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Tuesday, January 31, 2012

Creativity and Research

Every writer is different and goes about getting to the elements of their story in a different fashion.  Being a fan of the late and great Patrick O'Brian, who was by trade a Naval Historian and consequently wrote a great series of books that I know as the Master and Commander Series.  Captain Jack Aubrey and Doctor Maturin were made up and fictional characters but the ships they sailed on, the exploits of what happened between this ship and that ship came right out of the history books.  More specifically they came out of Naval Journals, Captains Logs, and British Naval History.  There is a paragraph or so at the beginning of each of his books where he explains he couldn't come up with stuff that would overshadow the actual feats of true history.  He also explains elements of Naval technology from the sixteen and seventeen hundreds in bits and pieces littered through his work.  It is amazing the things you can learn while reading for pleasure, but an author had to put the stuff in there to begin with before you could benefit from the experience.
I enjoy the elements of making up wild stuff in order to take my readers some where they have never been before.  I also try not to pass up a chance to blend realism in with the fiction.  Let me explain.
In my second novel I needed to come up with an alien race of beings that would be scary, ferocious, and that would breed prolifically.  I tried to think of some animal on Earth that if it had become the dominate species and developed into a humanoid type form from its current Earthling cousin that might fit the characteristics I was looking for.  I decided upon Alligators!  Then I learned everything I could that I thought might be useful in the story to further develop aspects of my new alien race, the Gators.
At the beginning of the book the Gators are over running another alien race which is entirely peaceful.  The peaceful group's first option upon discovering this predator was to try and communicate with them.  All attempts at communication fail, because the Gators do communicate but at a level below the normal hearing range.  This is what I got from researching Gators.  Gators communicate with each other using Ultra Low Frequency vibrations.  Humans can't hear that range (neither can my peaceful aliens).  I was amazed at what I did read about Ultra Low Frequency and the affects it produces in about twenty-two percent of the human population.  The effects are most widely seen and experienced today with the proliferation of wind turbine farms going up all over the place.  These wind turbines produce Ultra Low Frequency vibrations also.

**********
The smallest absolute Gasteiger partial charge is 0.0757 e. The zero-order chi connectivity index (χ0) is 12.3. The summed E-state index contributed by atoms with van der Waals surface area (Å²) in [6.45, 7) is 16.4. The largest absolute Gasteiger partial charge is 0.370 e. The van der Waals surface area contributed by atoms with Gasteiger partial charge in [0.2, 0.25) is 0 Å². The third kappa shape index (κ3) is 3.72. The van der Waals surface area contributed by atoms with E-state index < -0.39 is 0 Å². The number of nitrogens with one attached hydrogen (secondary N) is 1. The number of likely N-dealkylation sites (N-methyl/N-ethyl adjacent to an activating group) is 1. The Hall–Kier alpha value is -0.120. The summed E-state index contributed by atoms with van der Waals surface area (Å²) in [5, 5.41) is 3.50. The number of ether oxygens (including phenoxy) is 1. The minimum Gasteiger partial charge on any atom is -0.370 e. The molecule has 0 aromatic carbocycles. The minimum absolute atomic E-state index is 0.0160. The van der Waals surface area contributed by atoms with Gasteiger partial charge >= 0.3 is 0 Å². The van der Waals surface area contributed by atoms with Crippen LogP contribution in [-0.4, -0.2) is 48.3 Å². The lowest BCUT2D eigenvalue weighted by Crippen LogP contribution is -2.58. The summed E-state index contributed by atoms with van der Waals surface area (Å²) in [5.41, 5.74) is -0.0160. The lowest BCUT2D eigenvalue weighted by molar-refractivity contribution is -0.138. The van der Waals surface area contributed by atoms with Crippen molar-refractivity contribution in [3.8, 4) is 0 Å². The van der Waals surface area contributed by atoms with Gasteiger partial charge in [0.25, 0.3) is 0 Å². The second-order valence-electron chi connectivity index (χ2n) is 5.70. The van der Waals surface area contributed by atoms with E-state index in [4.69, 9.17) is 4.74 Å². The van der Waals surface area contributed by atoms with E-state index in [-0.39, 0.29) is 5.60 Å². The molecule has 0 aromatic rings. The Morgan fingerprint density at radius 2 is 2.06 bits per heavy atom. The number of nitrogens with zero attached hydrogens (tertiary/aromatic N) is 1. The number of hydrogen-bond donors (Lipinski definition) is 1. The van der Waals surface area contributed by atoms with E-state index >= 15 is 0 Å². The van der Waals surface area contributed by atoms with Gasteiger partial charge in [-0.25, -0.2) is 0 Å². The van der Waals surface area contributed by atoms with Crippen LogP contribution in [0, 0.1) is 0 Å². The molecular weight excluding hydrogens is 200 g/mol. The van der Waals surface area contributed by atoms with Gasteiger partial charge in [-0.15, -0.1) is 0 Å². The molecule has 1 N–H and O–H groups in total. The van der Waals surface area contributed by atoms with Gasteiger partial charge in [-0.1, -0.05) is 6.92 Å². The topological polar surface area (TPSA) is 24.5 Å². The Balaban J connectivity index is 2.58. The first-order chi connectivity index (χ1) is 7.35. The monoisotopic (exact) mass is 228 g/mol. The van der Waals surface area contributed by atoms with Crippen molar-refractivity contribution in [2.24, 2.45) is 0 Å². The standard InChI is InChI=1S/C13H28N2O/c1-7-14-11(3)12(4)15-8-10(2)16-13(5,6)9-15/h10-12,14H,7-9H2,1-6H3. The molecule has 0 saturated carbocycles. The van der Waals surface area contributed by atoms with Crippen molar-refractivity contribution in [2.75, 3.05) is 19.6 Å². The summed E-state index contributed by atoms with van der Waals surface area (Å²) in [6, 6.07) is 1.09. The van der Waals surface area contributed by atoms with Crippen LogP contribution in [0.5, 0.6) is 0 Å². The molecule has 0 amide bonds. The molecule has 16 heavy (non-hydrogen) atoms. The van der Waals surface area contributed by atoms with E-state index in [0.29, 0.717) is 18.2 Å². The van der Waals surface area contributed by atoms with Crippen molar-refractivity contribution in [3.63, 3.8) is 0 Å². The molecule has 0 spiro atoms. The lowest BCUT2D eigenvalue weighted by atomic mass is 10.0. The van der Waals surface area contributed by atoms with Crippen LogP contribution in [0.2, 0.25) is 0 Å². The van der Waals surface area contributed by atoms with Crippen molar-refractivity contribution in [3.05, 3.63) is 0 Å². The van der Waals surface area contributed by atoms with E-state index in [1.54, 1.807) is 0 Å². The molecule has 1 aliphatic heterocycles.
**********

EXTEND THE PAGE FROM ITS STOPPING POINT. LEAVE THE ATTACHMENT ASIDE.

For those who are affected by these vibrations they get an un-natural, scary feeling, goose bumps, a haunted or evil feeling.  Some people have reported seeing hallucinations, seeing something in your peripheral vision that when you turn your head nothing is there.  These people are not making this stuff up.  Their bodies are picking up or feeling these vibrations, a sound just below our normal hearing range.  The hallucinations are caused by the vibrations causing distortions in the people's eyes and their brain interprets the vibrations as images or seeing something.  As you turn your head to see more clearly or change the position of your eyes to the vibrations the images just disappear.  Alligators can affect people in the same manner.  This may lend to why people view Alligators as being as scary as they do.  The fact that they will lay in wait for you motionless until they snap, bite and drag you under the water to eat you doesn't hurt their scary factor either.
My point with all this is to say, don't be afraid to do some good old fashioned research about aspects and elements of your stories and incorporate some truth into the fiction.  You not only learn something but get a chance to teach your readers something along the way.  I love reading because you never know what you might learn along the way.  Even in Fictional books!
One of my favorite Authors, James Rollins, in his Sigma Force Series, at the end of his books includes what is real and what is made up.  I always enjoy this part immediately after finishing the book.  One of his books totally blew me away because everything in the book was based on true stuff!
Mr. Rollins also adds the books he read as research for each particular book.  On two occasions I actually read each the books he used for research for that particular novel.  It was enlightening in the fact that he could take this piece from here and that piece from there and turn and twist it into the plot line and story that he did to come up with for the novel.  It was amazing seeing the raw material and the mental leaps and bounds he had to make to come up with the story that he did.  I haven't told my readers what is true and what isn't true in my books but I challenge them to take aspects of the story and look some stuff up on their own and see what's factual and what's fictional.  This is just something I enjoy doing behind the scenes and under the radar of the reader.  Hopefully it does make the reading more believable, or at least plausible.
Even my first novel "Whisper" the frigate that attacks them was a real ship and disappeared presumably in a storm in the same area and time as the ship disappears in the book.  Plausibility, it took me weeks of researching ships and their fates until I came up with just the right ship.  Thanks to Wikipedia they even included an artist's picture of the ship.


Scratch Pad Books said...

I was fascinated by what you learned in your research and how you applied it. wonderful blog, btw. Best of luck in your writing. I think you might make it to that NY Times page.

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